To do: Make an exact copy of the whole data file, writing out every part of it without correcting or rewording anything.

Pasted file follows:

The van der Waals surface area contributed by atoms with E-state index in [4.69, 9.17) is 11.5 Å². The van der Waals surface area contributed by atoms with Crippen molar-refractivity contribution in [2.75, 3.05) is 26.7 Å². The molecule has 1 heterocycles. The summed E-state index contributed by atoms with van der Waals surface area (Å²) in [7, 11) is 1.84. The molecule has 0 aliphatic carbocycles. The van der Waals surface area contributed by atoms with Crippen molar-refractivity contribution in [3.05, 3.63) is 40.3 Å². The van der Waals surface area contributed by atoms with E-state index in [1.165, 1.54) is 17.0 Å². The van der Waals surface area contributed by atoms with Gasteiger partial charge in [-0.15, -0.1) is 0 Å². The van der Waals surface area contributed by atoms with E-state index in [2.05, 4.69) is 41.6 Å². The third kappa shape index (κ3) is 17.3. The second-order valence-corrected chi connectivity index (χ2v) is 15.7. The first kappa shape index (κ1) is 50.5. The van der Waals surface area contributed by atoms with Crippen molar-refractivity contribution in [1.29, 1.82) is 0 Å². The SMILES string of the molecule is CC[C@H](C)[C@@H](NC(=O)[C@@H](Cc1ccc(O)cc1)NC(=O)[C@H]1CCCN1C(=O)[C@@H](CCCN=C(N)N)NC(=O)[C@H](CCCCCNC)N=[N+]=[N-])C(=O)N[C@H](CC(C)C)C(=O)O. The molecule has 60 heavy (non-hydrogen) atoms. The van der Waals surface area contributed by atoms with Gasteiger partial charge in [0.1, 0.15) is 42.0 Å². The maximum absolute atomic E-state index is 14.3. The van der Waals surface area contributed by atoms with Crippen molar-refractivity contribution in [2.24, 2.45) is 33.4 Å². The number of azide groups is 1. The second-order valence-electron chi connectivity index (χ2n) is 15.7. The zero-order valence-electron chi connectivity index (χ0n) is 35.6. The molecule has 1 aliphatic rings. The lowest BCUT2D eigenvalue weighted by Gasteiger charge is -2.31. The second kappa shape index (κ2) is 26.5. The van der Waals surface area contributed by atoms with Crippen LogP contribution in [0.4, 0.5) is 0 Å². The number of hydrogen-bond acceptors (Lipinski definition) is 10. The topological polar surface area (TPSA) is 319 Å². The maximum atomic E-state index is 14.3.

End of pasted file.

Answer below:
The van der Waals surface area contributed by atoms with E-state index in [4.69, 9.17) is 11.5 Å². The van der Waals surface area contributed by atoms with Crippen molar-refractivity contribution in [2.75, 3.05) is 26.7 Å². The molecule has 1 heterocycles. The summed E-state index contributed by atoms with van der Waals surface area (Å²) in [7, 11) is 1.84. The molecule has 0 aliphatic carbocycles. The van der Waals surface area contributed by atoms with Crippen molar-refractivity contribution in [3.05, 3.63) is 40.3 Å². The van der Waals surface area contributed by atoms with E-state index in [1.165, 1.54) is 17.0 Å². The van der Waals surface area contributed by atoms with Gasteiger partial charge in [-0.15, -0.1) is 0 Å². The van der Waals surface area contributed by atoms with E-state index in [2.05, 4.69) is 41.6 Å². The third kappa shape index (κ3) is 17.3. The second-order valence-corrected chi connectivity index (χ2v) is 15.7. The first kappa shape index (κ1) is 50.5. The van der Waals surface area contributed by atoms with Crippen molar-refractivity contribution in [1.29, 1.82) is 0 Å². The SMILES string of the molecule is CC[C@H](C)[C@@H](NC(=O)[C@@H](Cc1ccc(O)cc1)NC(=O)[C@H]1CCCN1C(=O)[C@@H](CCCN=C(N)N)NC(=O)[C@H](CCCCCNC)N=[N+]=[N-])C(=O)N[C@H](CC(C)C)C(=O)O. The molecule has 60 heavy (non-hydrogen) atoms. The van der Waals surface area contributed by atoms with Gasteiger partial charge in [0.1, 0.15) is 42.0 Å². The maximum absolute atomic E-state index is 14.3. The van der Waals surface area contributed by atoms with Crippen molar-refractivity contribution in [2.24, 2.45) is 33.4 Å². The number of azide groups is 1. The second-order valence-electron chi connectivity index (χ2n) is 15.7. The zero-order valence-electron chi connectivity index (χ0n) is 35.6. The molecule has 1 aliphatic rings. The lowest BCUT2D eigenvalue weighted by Gasteiger charge is -2.31. The second kappa shape index (κ2) is 26.5. The van der Waals surface area contributed by atoms with Crippen LogP contribution in [0.4, 0.5) is 0 Å². The number of hydrogen-bond acceptors (Lipinski definition) is 10. The topological polar surface area (TPSA) is 319 Å². The maximum atomic E-state index is 14.3.